Chihuahua dental care is more critical than some breeds because they are prone to dental problems that can lead to severe issues. Taking care of your pet’s teeth is vital, regardless of breed.
The Chihuahua’s slightly soft teeth help cause plaque buildup. It begins in the gum line but can travel to other parts of his body. Plaque makes the dospeciesceptible to bacteria that can cause infection, tooth decay, and, and itth loss.
Dental Issues Chihuahuas Face.
The most common dental problem that Chihuahuas face is plaque, tartar, infections, and tooth decay. Plaque is the bacteria that forms a layer on your Chihuahua’s teeth. More severe problems can happen if left untreated.
Dogs and humans both have bacteria in our mouths. After we eat and drink, bacteria in plaque produce acid. This acid destroys tooth enamel and causes gum disease. Through a combination of saliva and food, the bacteria grows and causes plaque, tartar, and tooth decay.
That means that a source of your Chihuahua’s plaque is food. Some foods can increase plaque formation, like milk and sugar. Also, some medications can contribute to plaque formation. Chihuahuas and other breeds with small jaws and teeth need special treatment to ensure these issues don’t happen.
There are ways to keep your Chihuahua’s teeth clean and healthy.
Does my Chihuahua have dental issues?
Sometimes Chihuahua owners don’t know what to look for. Toy Breeds can be challenging to notice potential issues. It’s essential to be able to tell if your dog has dental problems in the first place. Look for the following:
Did my Chihuahua’s eating habits change?
If your Chihuahua doesn’t seem interested in eating, he may have dental issues. When dogs have pain, they become uninterested in eating. He may eat a little or stop eating altogether. His eating habits could indicate a problem with his teeth.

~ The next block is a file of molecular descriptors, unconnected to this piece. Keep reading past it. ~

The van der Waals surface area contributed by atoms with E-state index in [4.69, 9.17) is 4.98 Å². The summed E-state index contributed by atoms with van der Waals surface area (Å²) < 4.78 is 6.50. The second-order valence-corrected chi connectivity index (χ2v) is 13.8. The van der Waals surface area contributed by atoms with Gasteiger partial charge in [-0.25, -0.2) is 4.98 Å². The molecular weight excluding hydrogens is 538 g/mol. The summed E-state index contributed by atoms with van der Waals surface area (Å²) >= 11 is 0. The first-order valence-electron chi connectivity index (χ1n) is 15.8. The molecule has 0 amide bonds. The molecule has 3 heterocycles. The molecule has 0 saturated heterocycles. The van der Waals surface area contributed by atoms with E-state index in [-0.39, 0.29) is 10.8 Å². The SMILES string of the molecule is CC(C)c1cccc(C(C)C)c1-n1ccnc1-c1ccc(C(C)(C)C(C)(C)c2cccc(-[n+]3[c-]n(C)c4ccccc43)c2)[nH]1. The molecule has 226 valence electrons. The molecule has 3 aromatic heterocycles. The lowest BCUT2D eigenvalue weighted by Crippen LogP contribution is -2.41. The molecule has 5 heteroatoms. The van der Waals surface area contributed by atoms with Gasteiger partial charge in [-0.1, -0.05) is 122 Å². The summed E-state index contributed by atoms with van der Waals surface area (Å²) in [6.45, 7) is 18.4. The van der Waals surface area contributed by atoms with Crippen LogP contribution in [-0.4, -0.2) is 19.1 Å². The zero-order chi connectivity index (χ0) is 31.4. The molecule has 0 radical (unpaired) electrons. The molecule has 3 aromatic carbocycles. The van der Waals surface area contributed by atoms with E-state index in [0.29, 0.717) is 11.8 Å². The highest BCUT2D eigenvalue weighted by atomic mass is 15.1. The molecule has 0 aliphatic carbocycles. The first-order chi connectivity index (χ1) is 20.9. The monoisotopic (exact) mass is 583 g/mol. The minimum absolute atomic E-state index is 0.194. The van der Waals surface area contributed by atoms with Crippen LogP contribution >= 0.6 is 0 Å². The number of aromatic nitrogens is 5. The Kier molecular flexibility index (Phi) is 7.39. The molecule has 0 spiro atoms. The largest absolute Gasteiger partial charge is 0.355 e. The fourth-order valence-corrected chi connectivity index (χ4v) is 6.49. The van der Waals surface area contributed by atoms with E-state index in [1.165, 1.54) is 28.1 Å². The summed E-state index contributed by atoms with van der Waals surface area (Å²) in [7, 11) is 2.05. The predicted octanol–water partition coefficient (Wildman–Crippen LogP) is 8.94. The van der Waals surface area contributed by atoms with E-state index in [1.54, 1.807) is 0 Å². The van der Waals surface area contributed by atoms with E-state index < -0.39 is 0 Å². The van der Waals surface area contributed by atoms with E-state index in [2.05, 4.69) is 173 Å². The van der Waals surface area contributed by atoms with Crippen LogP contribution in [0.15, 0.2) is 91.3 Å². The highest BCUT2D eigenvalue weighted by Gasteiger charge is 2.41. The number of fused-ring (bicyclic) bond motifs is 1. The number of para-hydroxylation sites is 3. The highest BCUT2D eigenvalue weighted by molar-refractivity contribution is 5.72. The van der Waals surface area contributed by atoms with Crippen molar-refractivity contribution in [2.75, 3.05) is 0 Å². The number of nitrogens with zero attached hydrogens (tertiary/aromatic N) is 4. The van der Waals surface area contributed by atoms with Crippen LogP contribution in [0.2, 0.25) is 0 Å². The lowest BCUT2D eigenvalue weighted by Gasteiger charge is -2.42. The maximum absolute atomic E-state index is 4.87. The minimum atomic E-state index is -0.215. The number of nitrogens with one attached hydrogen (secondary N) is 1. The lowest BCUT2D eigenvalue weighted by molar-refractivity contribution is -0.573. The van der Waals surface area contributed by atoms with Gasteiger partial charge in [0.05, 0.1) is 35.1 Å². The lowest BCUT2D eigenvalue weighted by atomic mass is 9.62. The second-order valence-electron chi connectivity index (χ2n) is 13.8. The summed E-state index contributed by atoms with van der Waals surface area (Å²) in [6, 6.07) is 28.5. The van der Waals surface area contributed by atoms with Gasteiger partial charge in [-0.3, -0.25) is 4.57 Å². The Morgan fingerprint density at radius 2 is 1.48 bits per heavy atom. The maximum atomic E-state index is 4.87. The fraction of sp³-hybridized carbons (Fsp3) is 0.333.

Does my Chihuahua have bad breath?
You smell bad breath when your dog is trying to kiss your face. It could mean your Chihuahua has an infection, an abscessed tooth, or a problem with his gum. Bacteria at the site of infection cause bad breath. Bacteria can spread to your Chihuahua’s bloodstream and cause a more severe health problem. If you notice bad breath, visit your vet as soon as possible.
Does my Chihuahua have bleeding gums?
Suppose you can see bloodstains on your Chihuahua’s toys or near his feeding bowls. In that case, your Chihuahua may have a gum infection. Remember that occasional bleeding with toys could be caused by biting or chewing and may be no cause for alarm.
Does my Chihuahua have red and swollen gums?
Your Chihuahua may have an infection if his gums are dark red and swollen. Swollen gums indicate something is wrong with your dog’s teeth. Other areas of your Chihuahua’s face can swell if you don’t get this attended to.
Is my Chihuahua drooling more than usual?
Constant drool is an indicator of pain in your Chihuahua’s mouth. Drooling is customary in some breeds of dogs. Call the vet if you notice too much drooling.
Does my Chihuahua have any strange new behaviors?
You know your Chihuahuas’ normal behavior better than anyone. When your dog starts doing things you haven’t seen before, look to see if he is in pain. Dogs with dental pain will act strangely. Your Chihuahua might cry when he yawns, sneeze more than usual, scratch his ears, or swat at his face.
Is my Chihuahua depressed or has no energy?
Dogs may be irritable and sleep more than usual. They may be in pain. Some Chihuahuas will go off alone, hide, or be uninterested in their favorite toy.
Does my Chihuahua have yellow or discolored teeth?
Just like us, tartar can cause teeth to be yellow or turn a light brown. If the tartar is not taken care of, it will cause a more serious dental issue. Regular vet checkups help to prevent dental problems. Most vets recommend you have your Chihuahua’s teeth cleaned yearly. Issues to contact your vet for would be any of the above.
White or yellow plaque can be difficult to spot near the gum line or between the teeth. Discolored teeth could point to dental problems if you notice anything strangely colored on your Chihuahua’s teeth.